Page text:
Last Friday, we featured a post (It’s not too early to have the Talk) from Shadra Bruce about the importance of talking to your teenagers about sex. Today we’re following-up on this important topic from a teenage girl’s perspective.
My generation is constantly surrounded by messages of a sexual nature in the media, in the hallways at school and at recreational get-togethers. The problem is they’re all sending a different message. You hear conflicting political messages about defunding Planned Parenthood and debates about making abortion illegal on moral grounds. Then you see television shows on MTV, like Jersey Shore, that glamorize drunken sex with multiple partners and you hear all your friends talking about having sex, and it’s hard to know what to think about it all.
One thing I’ve noticed about my friends is that the ones with the strictest, most distant parents are the ones who seem to be “acting out” the most and having promiscuous sex. I think this is because the more mysterious and forbidden sex is to teenagers, the more appealing it becomes. It’s important for parents to provide their children with proper sex education and advice, because they’re naturally curious about it and treating it like a big secret doesn’t help.
Whether you have conservative or liberal ideas about sex, talk to your kids about it. Explain to your teenagers why you feel that way and let them talk to you about their own feelings. The “sex talk” can be uncomfortable for everyone, but be patient and make it an ongoing discussion. You should start the discussion earlier than you think your son or daughter will learn about it somewhere else. You want your opinions on sex to be his or her first impression. The point of this is so your teenagers come to you with their thoughts instead of the repercussions of their actions.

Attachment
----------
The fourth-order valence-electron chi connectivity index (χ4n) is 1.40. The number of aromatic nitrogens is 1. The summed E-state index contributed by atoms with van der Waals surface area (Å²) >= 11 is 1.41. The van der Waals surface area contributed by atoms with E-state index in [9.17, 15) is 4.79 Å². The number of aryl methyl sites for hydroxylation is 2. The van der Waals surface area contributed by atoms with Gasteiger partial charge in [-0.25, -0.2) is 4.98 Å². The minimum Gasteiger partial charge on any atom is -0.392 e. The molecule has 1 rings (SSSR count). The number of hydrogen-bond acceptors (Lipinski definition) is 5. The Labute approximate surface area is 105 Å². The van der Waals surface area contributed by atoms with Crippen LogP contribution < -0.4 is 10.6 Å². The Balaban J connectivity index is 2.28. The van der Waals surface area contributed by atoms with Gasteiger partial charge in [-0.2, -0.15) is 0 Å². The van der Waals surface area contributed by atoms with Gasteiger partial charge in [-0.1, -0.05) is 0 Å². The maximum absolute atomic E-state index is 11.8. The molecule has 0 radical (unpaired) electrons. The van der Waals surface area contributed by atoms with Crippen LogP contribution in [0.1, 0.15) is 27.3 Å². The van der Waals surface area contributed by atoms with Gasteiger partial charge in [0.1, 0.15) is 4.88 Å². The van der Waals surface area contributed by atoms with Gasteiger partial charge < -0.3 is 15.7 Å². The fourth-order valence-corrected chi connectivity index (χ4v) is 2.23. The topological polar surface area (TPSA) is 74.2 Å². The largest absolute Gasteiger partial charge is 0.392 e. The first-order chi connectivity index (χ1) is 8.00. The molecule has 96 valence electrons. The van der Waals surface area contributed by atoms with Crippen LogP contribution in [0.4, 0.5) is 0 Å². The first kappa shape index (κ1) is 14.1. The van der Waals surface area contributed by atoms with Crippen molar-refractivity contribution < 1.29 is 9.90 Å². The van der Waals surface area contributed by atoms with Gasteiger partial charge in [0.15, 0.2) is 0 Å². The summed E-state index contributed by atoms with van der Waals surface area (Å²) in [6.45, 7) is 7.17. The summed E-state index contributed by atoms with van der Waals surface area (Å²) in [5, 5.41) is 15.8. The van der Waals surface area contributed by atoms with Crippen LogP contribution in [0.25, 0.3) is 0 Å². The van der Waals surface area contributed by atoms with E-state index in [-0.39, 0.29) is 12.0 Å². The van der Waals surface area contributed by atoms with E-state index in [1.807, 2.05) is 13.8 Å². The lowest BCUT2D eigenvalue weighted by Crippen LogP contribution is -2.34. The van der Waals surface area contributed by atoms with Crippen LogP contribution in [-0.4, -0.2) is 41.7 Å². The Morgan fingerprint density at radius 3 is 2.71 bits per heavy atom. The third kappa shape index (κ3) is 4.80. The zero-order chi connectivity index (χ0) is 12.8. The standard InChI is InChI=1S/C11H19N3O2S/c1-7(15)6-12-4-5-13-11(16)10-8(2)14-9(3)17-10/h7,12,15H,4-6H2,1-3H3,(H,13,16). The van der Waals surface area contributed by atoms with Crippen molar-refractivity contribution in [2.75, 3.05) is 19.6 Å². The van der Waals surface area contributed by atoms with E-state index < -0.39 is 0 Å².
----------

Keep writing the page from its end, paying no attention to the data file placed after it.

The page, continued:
According to the National Survey of Family Growth in an article posted on the Washington Post, teens are having slightly less sex now than the surveys reported in 2002 due to factors like commitments to abstinence, awareness of STDs and a busy schedule that prevents them from even having time to think about sex.
From what I’ve noticed among my friends, the ones who are goal-oriented and stay busy with after-school activities don’t really participate in sex or at least have less of it. From a girl’s perspective, I know that a lot of other girls my age feel pressure to have sex because they have issues socializing and feel pressured to meet the requests of their boyfriends or other guys at school. These girls mostly have self-esteem issues that contribute to this kind of behavior.
Keeping your children busy is one of the best ways you can help them to postpone sex. For one, teens involved in sports can often relieve any sexual tension out on the field. Also, regular exercise helps teenagers stay healthy and gives them endorphins that make them happy and build their self-esteem. Other extra-curricular activities can also help your teen socialize with others and build their self-confidence. These activities can help them recognize their own talents and make them feel less pressured to give in to sex in order to gain approval.

Author's Bio: 

Caroline R. is a 17-year-old Junior in high school who enjoys being on her school's debate team, rock climbing and playing the guitar. Her favorite subject is Biology and she would like to incorporate it in her future career. He also contributes topics articles about parenting, social networking and teen influencers at Parent eSource.